Last reviewed 11 May 2021

NHS England has published updated national guidance on referral pathways for patients experiencing “post-Covid syndrome”, which says general practice “plays a key part” in the long-Covid clinical pathway.

It describes “three main referral routes” into post-Covid assessment services, covering patients not admitted to hospital but managed in the community during the acute phase of Covid-19 infection; patients hospitalised with Covid-19; and those admitted to intensive care units.

Guidance for GPs said patients “with previously confirmed or suspected Covid-19 may present with a wide range of symptoms” such as “breathlessness, fatigue, chest pains, cognitive impairment or psychological symptoms all potentially linked to prior infection”.

NHS England said the initial role of the general practice clinician is to exclude acute or life-threatening complications and other unrelated diagnoses. It states: “Assessment may include blood tests, chest X-rays or clinical tests, including sit-to-stand or lying and standing blood pressure, depending on the person’s signs and symptoms”.

The advice says symptoms of long-Covid can be “relapsing and remitting” and that repeated assessment may be necessary.

Patients who have been hospitalised with acute Covid-19 should be followed up at 12 weeks by secondary care. However, patients who have ongoing symptoms after the 12-week check should be reviewed by their GP and, once alternative diagnoses are ruled out, they can be referred to post-Covid assessment services.

Those who have not been hospitalised with Covid-19 can be “signposted to contact their GP” through pharmacies, the NHS website and other routes, including Test and Trace if they have new symptoms four weeks or more after initial infection.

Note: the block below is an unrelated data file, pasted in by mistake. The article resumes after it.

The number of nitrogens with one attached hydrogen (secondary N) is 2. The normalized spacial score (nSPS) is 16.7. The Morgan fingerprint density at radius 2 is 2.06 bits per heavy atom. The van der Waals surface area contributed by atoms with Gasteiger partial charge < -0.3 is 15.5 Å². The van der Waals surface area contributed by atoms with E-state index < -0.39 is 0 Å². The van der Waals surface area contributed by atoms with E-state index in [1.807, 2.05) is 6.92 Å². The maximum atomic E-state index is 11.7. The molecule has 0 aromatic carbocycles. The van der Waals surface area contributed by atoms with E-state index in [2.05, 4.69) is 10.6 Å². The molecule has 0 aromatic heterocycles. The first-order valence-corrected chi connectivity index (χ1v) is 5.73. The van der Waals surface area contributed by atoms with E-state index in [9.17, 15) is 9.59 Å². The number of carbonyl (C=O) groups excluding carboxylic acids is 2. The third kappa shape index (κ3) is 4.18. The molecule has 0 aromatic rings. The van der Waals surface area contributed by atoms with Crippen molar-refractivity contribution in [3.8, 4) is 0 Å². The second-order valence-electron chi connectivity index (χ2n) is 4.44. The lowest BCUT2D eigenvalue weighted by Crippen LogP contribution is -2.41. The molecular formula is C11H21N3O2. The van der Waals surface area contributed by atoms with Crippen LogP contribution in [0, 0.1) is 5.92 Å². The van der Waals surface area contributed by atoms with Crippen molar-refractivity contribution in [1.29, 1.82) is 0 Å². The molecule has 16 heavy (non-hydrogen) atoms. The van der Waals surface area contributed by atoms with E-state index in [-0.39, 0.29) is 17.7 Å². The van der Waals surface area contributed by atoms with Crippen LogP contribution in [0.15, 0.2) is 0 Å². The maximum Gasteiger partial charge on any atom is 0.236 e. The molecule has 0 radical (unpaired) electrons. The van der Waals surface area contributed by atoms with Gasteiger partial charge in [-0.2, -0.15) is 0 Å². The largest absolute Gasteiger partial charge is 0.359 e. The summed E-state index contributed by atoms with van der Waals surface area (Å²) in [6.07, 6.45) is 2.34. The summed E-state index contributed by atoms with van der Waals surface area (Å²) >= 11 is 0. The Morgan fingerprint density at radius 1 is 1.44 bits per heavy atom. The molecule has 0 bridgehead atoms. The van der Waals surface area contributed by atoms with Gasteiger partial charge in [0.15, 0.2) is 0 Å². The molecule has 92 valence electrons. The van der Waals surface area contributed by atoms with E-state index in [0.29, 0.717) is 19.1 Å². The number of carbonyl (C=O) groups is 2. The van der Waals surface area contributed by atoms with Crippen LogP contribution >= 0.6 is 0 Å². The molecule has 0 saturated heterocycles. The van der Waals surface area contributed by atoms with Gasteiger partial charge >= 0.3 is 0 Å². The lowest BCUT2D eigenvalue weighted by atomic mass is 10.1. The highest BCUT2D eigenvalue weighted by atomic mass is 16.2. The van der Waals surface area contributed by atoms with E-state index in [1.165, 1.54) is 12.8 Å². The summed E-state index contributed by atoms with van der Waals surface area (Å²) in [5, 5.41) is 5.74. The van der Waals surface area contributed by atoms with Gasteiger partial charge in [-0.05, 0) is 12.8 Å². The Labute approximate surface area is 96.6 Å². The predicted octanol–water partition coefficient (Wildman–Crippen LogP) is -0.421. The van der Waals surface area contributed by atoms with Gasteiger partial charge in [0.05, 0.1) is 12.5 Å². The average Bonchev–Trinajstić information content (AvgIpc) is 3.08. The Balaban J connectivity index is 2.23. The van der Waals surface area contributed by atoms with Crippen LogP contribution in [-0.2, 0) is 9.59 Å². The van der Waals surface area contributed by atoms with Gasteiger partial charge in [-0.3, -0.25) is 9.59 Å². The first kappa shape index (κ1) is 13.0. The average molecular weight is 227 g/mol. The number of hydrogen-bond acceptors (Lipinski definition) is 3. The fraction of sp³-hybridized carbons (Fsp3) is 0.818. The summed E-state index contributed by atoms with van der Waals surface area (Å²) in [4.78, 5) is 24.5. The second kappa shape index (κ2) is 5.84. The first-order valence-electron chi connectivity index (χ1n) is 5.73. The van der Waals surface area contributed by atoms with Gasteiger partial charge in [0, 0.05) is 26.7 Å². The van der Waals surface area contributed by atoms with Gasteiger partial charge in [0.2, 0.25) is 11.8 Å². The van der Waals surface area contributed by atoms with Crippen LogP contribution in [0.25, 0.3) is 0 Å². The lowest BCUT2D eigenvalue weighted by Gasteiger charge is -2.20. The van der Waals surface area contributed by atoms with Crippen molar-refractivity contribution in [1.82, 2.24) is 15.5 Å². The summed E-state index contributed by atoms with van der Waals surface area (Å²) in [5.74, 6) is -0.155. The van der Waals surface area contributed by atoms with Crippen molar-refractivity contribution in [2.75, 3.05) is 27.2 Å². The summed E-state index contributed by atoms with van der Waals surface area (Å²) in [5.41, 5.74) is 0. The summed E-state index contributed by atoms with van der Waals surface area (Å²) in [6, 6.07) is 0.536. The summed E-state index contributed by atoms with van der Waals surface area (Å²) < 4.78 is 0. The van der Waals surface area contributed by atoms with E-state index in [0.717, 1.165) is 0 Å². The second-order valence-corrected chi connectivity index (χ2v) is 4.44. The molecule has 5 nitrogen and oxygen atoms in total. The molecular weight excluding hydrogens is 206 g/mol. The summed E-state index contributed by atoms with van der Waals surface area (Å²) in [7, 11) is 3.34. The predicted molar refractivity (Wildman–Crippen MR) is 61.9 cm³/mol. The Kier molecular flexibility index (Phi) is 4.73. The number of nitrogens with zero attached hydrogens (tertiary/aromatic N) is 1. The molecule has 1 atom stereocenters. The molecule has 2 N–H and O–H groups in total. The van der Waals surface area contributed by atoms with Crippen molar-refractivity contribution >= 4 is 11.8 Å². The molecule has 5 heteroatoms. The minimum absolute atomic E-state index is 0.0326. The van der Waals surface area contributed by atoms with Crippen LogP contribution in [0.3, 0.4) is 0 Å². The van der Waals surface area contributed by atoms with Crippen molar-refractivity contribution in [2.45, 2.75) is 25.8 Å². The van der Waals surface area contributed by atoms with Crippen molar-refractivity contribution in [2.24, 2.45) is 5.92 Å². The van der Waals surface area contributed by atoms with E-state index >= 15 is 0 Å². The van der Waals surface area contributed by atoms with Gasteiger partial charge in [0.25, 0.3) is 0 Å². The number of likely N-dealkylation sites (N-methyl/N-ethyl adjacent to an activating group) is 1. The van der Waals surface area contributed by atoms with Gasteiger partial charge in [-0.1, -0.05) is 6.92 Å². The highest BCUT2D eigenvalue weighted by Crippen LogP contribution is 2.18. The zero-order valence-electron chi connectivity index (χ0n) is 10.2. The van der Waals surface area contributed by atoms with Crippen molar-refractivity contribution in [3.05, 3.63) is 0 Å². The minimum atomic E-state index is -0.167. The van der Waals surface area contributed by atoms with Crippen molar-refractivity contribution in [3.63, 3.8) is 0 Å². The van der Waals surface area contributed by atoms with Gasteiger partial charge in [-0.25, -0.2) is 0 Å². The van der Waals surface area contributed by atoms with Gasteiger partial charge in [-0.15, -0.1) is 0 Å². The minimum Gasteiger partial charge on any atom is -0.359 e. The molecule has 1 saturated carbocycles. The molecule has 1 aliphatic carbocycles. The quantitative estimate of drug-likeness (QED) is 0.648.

GPs assessments should include a “comprehensive clinical history and appropriate examination that involves assessing physical, cognitive, psychological and psychiatric symptoms, as well as functional abilities”, according to the guidance, and “tests and investigations should be offered that are tailored to people's signs and symptoms to rule out acute or life-threatening complications and find out if symptoms are likely to be caused by ongoing symptomatic Covid-19, post-Covid-19 syndrome or could be a new, unrelated diagnosis”.

Patients can then be referred to post-Covid assessment services if needed, although “this may be most appropriate from 12 weeks for many”.

Currently, there are 83 locations across the country offering post-Covid assessment and diagnosis of people experiencing long-term health effects as a result of Covid-19 infection.

The National Guidance for Post-Covid Syndrome Assessment Clinics is available here.

The NICE Guideline, Covid-19 Rapid Guideline: Managing the Long-term Effects of Covid-19 (NG188), published on 18 December 2020, is also available here.